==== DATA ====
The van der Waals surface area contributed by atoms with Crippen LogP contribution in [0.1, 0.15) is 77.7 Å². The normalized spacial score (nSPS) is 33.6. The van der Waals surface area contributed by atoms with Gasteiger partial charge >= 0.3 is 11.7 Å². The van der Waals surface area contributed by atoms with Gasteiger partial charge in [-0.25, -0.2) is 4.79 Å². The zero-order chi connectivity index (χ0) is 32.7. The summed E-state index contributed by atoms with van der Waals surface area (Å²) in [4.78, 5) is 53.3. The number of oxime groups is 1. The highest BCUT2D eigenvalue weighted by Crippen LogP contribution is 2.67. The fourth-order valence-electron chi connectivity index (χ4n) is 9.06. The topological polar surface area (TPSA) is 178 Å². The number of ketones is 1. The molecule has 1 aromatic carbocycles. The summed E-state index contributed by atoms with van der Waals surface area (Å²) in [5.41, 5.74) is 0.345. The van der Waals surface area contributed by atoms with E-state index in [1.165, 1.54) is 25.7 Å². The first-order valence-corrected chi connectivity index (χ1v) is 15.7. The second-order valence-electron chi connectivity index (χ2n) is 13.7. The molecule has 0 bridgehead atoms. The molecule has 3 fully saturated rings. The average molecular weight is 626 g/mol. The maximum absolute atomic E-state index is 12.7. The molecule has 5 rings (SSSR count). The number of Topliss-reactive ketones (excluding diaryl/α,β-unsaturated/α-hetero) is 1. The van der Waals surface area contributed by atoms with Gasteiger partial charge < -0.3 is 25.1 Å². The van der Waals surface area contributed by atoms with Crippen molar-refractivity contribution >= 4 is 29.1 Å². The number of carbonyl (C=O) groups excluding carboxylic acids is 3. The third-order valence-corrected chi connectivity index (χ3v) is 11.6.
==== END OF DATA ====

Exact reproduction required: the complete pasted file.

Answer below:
The van der Waals surface area contributed by atoms with Crippen LogP contribution in [0.1, 0.15) is 77.7 Å². The normalized spacial score (nSPS) is 33.6. The van der Waals surface area contributed by atoms with Gasteiger partial charge >= 0.3 is 11.7 Å². The van der Waals surface area contributed by atoms with Gasteiger partial charge in [-0.25, -0.2) is 4.79 Å². The zero-order chi connectivity index (χ0) is 32.7. The summed E-state index contributed by atoms with van der Waals surface area (Å²) in [4.78, 5) is 53.3. The number of oxime groups is 1. The highest BCUT2D eigenvalue weighted by Crippen LogP contribution is 2.67. The fourth-order valence-electron chi connectivity index (χ4n) is 9.06. The topological polar surface area (TPSA) is 178 Å². The number of ketones is 1. The molecule has 1 aromatic carbocycles. The summed E-state index contributed by atoms with van der Waals surface area (Å²) in [5.41, 5.74) is 0.345. The van der Waals surface area contributed by atoms with E-state index in [1.165, 1.54) is 25.7 Å². The first-order valence-corrected chi connectivity index (χ1v) is 15.7. The second-order valence-electron chi connectivity index (χ2n) is 13.7. The molecule has 0 bridgehead atoms. The molecule has 3 fully saturated rings. The average molecular weight is 626 g/mol. The maximum absolute atomic E-state index is 12.7. The molecule has 5 rings (SSSR count). The number of Topliss-reactive ketones (excluding diaryl/α,β-unsaturated/α-hetero) is 1. The van der Waals surface area contributed by atoms with Gasteiger partial charge < -0.3 is 25.1 Å². The van der Waals surface area contributed by atoms with Crippen molar-refractivity contribution >= 4 is 29.1 Å². The number of carbonyl (C=O) groups excluding carboxylic acids is 3. The third-order valence-corrected chi connectivity index (χ3v) is 11.6.